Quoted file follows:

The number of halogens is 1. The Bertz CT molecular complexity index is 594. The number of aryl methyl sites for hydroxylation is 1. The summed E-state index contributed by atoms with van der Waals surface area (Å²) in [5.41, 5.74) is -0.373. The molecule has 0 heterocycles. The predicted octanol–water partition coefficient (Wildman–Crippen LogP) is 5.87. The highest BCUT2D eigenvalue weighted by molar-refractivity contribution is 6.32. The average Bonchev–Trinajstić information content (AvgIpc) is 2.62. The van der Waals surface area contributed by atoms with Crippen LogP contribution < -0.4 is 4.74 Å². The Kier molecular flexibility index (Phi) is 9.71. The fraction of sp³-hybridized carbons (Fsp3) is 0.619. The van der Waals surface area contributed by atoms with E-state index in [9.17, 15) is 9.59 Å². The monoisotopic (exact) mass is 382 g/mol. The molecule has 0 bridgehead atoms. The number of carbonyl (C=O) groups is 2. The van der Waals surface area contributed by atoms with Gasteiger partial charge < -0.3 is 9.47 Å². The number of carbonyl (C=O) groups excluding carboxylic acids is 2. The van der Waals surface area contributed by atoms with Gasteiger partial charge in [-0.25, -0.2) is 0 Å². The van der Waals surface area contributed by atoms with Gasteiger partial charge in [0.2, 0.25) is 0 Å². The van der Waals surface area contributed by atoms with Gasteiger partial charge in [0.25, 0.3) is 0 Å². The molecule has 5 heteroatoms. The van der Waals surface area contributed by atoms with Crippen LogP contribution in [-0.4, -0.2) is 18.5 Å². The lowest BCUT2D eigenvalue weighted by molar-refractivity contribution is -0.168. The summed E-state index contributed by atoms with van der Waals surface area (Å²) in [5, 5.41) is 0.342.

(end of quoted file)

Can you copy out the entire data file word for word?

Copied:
The number of halogens is 1. The Bertz CT molecular complexity index is 594. The number of aryl methyl sites for hydroxylation is 1. The summed E-state index contributed by atoms with van der Waals surface area (Å²) in [5.41, 5.74) is -0.373. The molecule has 0 heterocycles. The predicted octanol–water partition coefficient (Wildman–Crippen LogP) is 5.87. The highest BCUT2D eigenvalue weighted by molar-refractivity contribution is 6.32. The average Bonchev–Trinajstić information content (AvgIpc) is 2.62. The van der Waals surface area contributed by atoms with Crippen LogP contribution < -0.4 is 4.74 Å². The Kier molecular flexibility index (Phi) is 9.71. The fraction of sp³-hybridized carbons (Fsp3) is 0.619. The van der Waals surface area contributed by atoms with E-state index in [9.17, 15) is 9.59 Å². The monoisotopic (exact) mass is 382 g/mol. The molecule has 0 bridgehead atoms. The number of carbonyl (C=O) groups is 2. The van der Waals surface area contributed by atoms with Gasteiger partial charge < -0.3 is 9.47 Å². The number of carbonyl (C=O) groups excluding carboxylic acids is 2. The van der Waals surface area contributed by atoms with Gasteiger partial charge in [-0.25, -0.2) is 0 Å². The van der Waals surface area contributed by atoms with Gasteiger partial charge in [0.2, 0.25) is 0 Å². The van der Waals surface area contributed by atoms with Gasteiger partial charge in [0.25, 0.3) is 0 Å². The molecule has 5 heteroatoms. The van der Waals surface area contributed by atoms with Crippen LogP contribution in [-0.4, -0.2) is 18.5 Å². The lowest BCUT2D eigenvalue weighted by molar-refractivity contribution is -0.168. The summed E-state index contributed by atoms with van der Waals surface area (Å²) in [5, 5.41) is 0.342.